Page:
Despite the smattering of enthusiastic applause from some members of the audience, Abulaban’s charged rhetoric spoiled the day for many. “From who I talked to, they were outraged that was allowed to be said,” added the student.

The gobsmacked grad told The Post he “felt uneasy” when Abulaban, a self-described “Palestinian refugee” — who was really born and raised in Jordan — launched into her hateful and “hurtful” diatribe. “I was kind of telling myself, ‘Are you kidding me? You’re using a platform that you earned as student government president to put out this message that clearly pushes further division instead of a message of inclusion.’” 

Article Continues with speech video

Both Jewish-Amer documentarian of "Israelism" and UCLA host criticized as anti-Israel

California University Hosts Screening of Trans Director’s ‘Anti-Israel’ Film 
by Kate Anderson, contributor, Daily Caller News Foundation 9 June 2023

Eric Axelman, co-dir., Israelism Film
At University of California, a Los Angeles (UCLA) professor hosted a screening Wednesday of a film, which many activists believe is anti-Israel, created by a Jewish transgender director. 

The film “Israelism” follows the story of two American Jews who go from staunch supporters of Israel to “battling the old guard to fight for Palestinian equality,” according to the event page’s description. 

Professor Dov Waxman, the chair for the Rosalinde and Arthur Gilbert Foundation in Israel Studies, hosted a screening of the movie and a question and answer session with director Eric Axelman, who is Jewish and transgender. 

Prof Dov Waxman (photo UCLA)

“Israelism explores the past, present and future of the relationship between American Jews and Israel,” the event page reads. “Dozens of American Jewish thinkers, community leaders and activists share stories of falling in and out of love with Israel, and competing visions for a Jewish future, while Israelis and Palestinians describe how their lives are affected by the decisions of a community half a world away.”

“Israelism explores the past, present and future of the relationship between American Jews and Israel,” the event page reads. “Dozens of American Jewish thinkers, community leaders and activists share stories of falling in and out of love with Israel, and competing visions for a Jewish future, while Israelis and Palestinians describe how their lives are affected by the decisions of a community half a world away.”

In the film, Simone Zimmerman goes to college in America and Eitan joins the Israeli Defense Forces (IDF). Both witness “Israel’s mistreatment of the Palestinian people” and eventually conclude that the “Jewish institutions” that raised them “built their Jewish identity around a lie,” according to IMDB.

Peter Beinart (pictured) is among what's criticized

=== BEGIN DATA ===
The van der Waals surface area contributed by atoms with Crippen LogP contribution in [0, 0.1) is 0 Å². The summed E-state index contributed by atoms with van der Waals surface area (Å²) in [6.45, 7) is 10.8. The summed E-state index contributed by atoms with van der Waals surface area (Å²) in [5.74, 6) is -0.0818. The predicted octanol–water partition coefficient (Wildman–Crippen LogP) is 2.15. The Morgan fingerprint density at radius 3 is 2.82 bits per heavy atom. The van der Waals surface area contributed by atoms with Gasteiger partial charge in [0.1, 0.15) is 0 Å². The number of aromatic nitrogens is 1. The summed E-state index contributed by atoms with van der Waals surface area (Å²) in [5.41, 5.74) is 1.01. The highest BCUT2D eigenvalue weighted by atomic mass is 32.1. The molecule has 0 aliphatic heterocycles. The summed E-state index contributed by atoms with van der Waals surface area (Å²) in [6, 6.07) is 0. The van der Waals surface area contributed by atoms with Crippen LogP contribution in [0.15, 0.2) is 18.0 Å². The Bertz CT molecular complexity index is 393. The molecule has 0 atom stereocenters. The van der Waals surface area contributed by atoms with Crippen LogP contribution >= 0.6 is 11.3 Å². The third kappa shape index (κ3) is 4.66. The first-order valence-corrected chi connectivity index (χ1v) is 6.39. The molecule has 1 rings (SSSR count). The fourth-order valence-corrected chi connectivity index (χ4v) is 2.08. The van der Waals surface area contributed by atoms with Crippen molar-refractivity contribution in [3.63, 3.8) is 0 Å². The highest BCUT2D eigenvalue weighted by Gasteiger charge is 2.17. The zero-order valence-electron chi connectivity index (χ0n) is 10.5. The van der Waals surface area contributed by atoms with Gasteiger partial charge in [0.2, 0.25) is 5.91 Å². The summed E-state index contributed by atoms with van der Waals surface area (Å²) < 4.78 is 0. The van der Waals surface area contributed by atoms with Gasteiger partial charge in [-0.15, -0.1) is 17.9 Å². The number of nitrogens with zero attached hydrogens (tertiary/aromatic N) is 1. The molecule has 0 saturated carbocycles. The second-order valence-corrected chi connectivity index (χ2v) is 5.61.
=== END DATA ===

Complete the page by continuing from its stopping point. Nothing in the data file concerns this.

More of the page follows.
as an anti-Zionist biased depiction of Israel

Both Zimmerman and Eitan go on to fight for the rights of Palestinians and against the alleged human rights abuses committed by the Jewish state, according to IMDB. The film is similar to others that Axelman has produced in the past, saying in 2017 that Israel had come to embody racism, colonialism and occupation, according to the Portland Press Herald.

“Not only, as American Jews, are we not being told the truth about Israel, but the most disturbing aspect is the censorship of left-wing voices and voices that are critical of Israel in Jewish communities,” Axelman said.

The film has been criticized for its “anti-Israel” views by some in the Jewish community. David Suissa, the editor-in-chief of the Jewish Journal, wrote that the film portrays an intentionally biased portrait of Israel. 

Sam Eilertsen, co-director, Israelism

“I felt bad for the filmmakers because I could feel the exertion they must have gone through to stick to only one side of the story,” Suissa wrote. “There is no mention, for instance, of the UN role in the creation of Israel, Arab aggression at the birth of the state, chronic Palestinian terror and rejection of peace offers, the denial of any Jewish connection to Jerusalem, and on and on. These facts are so well known, I could almost feel the filmmakers asking themselves: ‘Should we include some of this stuff just to appear more balanced and credible?'” 

Abraham Foxman, former director of the Anti-Defamation League, called the film both “anti-Israel and anti-American Jewish community.” 

“Sadly and innocently I agreed to be interviewed being told that the film will examine the special relationship between Israel and American Jews,” Foxman wrote on Twitter. “What a sham. I regret being part of this.” 

UCLA has a history of hosting antisemitic and anti-Israel events in the past. The university invited George Washington University professor Lara Sheehi, who is under investigation for allegations of antisemitic discrimination, to an event earlier this year. The school was also listed in the top 10 worst schools for antisemitism, according to a report from StopAntisemitism.com. 

UCLA and Waxman did not immediately respond to the Daily Caller News Foundation’s request for comment. Axelman could not be reached for comment.